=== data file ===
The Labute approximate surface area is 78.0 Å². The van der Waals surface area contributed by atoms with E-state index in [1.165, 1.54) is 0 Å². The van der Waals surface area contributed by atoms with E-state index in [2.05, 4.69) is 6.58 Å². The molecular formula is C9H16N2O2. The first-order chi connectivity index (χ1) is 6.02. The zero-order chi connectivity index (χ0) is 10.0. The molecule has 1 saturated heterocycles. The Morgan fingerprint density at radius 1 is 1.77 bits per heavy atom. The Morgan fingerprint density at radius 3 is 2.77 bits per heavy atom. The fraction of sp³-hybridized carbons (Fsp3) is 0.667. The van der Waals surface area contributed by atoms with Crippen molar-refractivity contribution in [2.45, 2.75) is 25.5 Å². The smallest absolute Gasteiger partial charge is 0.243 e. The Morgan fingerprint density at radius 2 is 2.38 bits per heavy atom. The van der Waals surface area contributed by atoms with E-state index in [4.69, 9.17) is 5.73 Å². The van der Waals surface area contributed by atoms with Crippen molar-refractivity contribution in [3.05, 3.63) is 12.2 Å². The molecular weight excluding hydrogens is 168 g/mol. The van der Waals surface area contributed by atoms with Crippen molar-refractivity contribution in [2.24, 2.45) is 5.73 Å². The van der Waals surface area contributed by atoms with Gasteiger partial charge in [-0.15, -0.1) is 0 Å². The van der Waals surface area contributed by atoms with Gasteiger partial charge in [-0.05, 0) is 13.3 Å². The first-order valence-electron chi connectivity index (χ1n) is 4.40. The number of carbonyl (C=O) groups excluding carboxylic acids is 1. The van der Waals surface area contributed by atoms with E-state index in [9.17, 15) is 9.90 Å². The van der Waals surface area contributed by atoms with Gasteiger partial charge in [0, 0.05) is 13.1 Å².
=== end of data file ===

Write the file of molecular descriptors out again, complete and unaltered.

The Labute approximate surface area is 78.0 Å². The van der Waals surface area contributed by atoms with E-state index in [1.165, 1.54) is 0 Å². The van der Waals surface area contributed by atoms with E-state index in [2.05, 4.69) is 6.58 Å². The molecular formula is C9H16N2O2. The first-order chi connectivity index (χ1) is 6.02. The zero-order chi connectivity index (χ0) is 10.0. The molecule has 1 saturated heterocycles. The Morgan fingerprint density at radius 1 is 1.77 bits per heavy atom. The Morgan fingerprint density at radius 3 is 2.77 bits per heavy atom. The fraction of sp³-hybridized carbons (Fsp3) is 0.667. The van der Waals surface area contributed by atoms with Crippen molar-refractivity contribution in [2.45, 2.75) is 25.5 Å². The smallest absolute Gasteiger partial charge is 0.243 e. The Morgan fingerprint density at radius 2 is 2.38 bits per heavy atom. The van der Waals surface area contributed by atoms with E-state index in [4.69, 9.17) is 5.73 Å². The van der Waals surface area contributed by atoms with Crippen molar-refractivity contribution in [3.05, 3.63) is 12.2 Å². The molecular weight excluding hydrogens is 168 g/mol. The van der Waals surface area contributed by atoms with Crippen molar-refractivity contribution in [2.24, 2.45) is 5.73 Å². The van der Waals surface area contributed by atoms with Gasteiger partial charge in [-0.15, -0.1) is 0 Å². The van der Waals surface area contributed by atoms with Gasteiger partial charge in [-0.05, 0) is 13.3 Å². The first-order valence-electron chi connectivity index (χ1n) is 4.40. The number of carbonyl (C=O) groups excluding carboxylic acids is 1. The van der Waals surface area contributed by atoms with E-state index in [9.17, 15) is 9.90 Å². The van der Waals surface area contributed by atoms with Gasteiger partial charge in [0, 0.05) is 13.1 Å².